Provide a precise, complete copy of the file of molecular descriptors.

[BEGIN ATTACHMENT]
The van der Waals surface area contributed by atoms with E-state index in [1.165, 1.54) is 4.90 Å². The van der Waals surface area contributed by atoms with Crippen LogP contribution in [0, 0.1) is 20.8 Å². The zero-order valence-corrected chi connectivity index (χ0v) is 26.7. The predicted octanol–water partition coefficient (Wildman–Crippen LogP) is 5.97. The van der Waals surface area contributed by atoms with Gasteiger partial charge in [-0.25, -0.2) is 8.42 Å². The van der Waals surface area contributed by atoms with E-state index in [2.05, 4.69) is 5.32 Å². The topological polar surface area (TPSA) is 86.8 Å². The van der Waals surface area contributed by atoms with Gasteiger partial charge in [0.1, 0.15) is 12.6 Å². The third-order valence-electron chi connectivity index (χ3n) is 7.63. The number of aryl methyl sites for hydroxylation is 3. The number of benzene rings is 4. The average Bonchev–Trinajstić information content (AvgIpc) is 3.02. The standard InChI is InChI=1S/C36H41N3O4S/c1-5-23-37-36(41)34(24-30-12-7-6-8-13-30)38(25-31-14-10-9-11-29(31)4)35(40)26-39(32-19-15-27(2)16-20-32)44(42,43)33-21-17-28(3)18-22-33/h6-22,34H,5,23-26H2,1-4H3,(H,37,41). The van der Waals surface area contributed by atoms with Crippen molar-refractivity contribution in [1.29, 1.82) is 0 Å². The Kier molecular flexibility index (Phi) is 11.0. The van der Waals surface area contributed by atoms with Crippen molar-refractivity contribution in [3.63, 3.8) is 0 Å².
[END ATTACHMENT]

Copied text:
The van der Waals surface area contributed by atoms with E-state index in [1.165, 1.54) is 4.90 Å². The van der Waals surface area contributed by atoms with Crippen LogP contribution in [0, 0.1) is 20.8 Å². The zero-order valence-corrected chi connectivity index (χ0v) is 26.7. The predicted octanol–water partition coefficient (Wildman–Crippen LogP) is 5.97. The van der Waals surface area contributed by atoms with Gasteiger partial charge in [-0.25, -0.2) is 8.42 Å². The van der Waals surface area contributed by atoms with E-state index in [2.05, 4.69) is 5.32 Å². The topological polar surface area (TPSA) is 86.8 Å². The van der Waals surface area contributed by atoms with Gasteiger partial charge in [0.1, 0.15) is 12.6 Å². The third-order valence-electron chi connectivity index (χ3n) is 7.63. The number of aryl methyl sites for hydroxylation is 3. The number of benzene rings is 4. The average Bonchev–Trinajstić information content (AvgIpc) is 3.02. The standard InChI is InChI=1S/C36H41N3O4S/c1-5-23-37-36(41)34(24-30-12-7-6-8-13-30)38(25-31-14-10-9-11-29(31)4)35(40)26-39(32-19-15-27(2)16-20-32)44(42,43)33-21-17-28(3)18-22-33/h6-22,34H,5,23-26H2,1-4H3,(H,37,41). The van der Waals surface area contributed by atoms with Crippen molar-refractivity contribution in [1.29, 1.82) is 0 Å². The Kier molecular flexibility index (Phi) is 11.0. The van der Waals surface area contributed by atoms with Crippen molar-refractivity contribution in [3.63, 3.8) is 0 Å².